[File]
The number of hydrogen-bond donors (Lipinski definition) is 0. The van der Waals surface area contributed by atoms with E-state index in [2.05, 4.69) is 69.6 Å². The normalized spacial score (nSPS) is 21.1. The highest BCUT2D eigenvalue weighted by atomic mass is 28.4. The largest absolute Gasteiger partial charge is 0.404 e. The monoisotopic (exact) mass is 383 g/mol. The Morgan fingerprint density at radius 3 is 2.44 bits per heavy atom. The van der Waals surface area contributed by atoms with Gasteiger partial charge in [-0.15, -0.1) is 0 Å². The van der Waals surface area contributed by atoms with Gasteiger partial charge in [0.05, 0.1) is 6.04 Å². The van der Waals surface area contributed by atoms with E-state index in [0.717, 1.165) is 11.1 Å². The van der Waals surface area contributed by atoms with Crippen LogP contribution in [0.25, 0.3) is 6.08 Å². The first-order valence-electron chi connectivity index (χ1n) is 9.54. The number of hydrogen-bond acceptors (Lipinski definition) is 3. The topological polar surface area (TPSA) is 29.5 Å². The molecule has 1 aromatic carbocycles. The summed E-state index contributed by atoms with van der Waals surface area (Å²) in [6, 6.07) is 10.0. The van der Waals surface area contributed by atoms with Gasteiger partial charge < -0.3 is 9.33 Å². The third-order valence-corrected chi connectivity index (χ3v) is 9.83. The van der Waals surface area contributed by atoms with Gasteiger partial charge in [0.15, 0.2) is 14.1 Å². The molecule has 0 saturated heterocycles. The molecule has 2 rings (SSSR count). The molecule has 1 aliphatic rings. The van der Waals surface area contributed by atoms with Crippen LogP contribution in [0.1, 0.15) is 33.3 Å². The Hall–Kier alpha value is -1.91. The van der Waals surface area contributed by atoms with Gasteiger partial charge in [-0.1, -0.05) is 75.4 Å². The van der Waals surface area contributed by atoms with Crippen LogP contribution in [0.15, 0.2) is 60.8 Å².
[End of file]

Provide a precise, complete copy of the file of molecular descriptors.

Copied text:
The number of hydrogen-bond donors (Lipinski definition) is 0. The van der Waals surface area contributed by atoms with E-state index in [2.05, 4.69) is 69.6 Å². The normalized spacial score (nSPS) is 21.1. The highest BCUT2D eigenvalue weighted by atomic mass is 28.4. The largest absolute Gasteiger partial charge is 0.404 e. The monoisotopic (exact) mass is 383 g/mol. The Morgan fingerprint density at radius 3 is 2.44 bits per heavy atom. The van der Waals surface area contributed by atoms with Gasteiger partial charge in [-0.15, -0.1) is 0 Å². The van der Waals surface area contributed by atoms with Gasteiger partial charge in [0.05, 0.1) is 6.04 Å². The van der Waals surface area contributed by atoms with E-state index in [0.717, 1.165) is 11.1 Å². The van der Waals surface area contributed by atoms with Crippen LogP contribution in [0.25, 0.3) is 6.08 Å². The first-order valence-electron chi connectivity index (χ1n) is 9.54. The number of hydrogen-bond acceptors (Lipinski definition) is 3. The topological polar surface area (TPSA) is 29.5 Å². The molecule has 1 aromatic carbocycles. The summed E-state index contributed by atoms with van der Waals surface area (Å²) in [6, 6.07) is 10.0. The van der Waals surface area contributed by atoms with Gasteiger partial charge < -0.3 is 9.33 Å². The third-order valence-corrected chi connectivity index (χ3v) is 9.83. The van der Waals surface area contributed by atoms with Gasteiger partial charge in [0.15, 0.2) is 14.1 Å². The molecule has 0 saturated heterocycles. The molecule has 2 rings (SSSR count). The molecule has 1 aliphatic rings. The van der Waals surface area contributed by atoms with Crippen LogP contribution in [0.1, 0.15) is 33.3 Å². The Hall–Kier alpha value is -1.91. The van der Waals surface area contributed by atoms with Gasteiger partial charge in [-0.1, -0.05) is 75.4 Å². The van der Waals surface area contributed by atoms with Crippen LogP contribution in [0.15, 0.2) is 60.8 Å².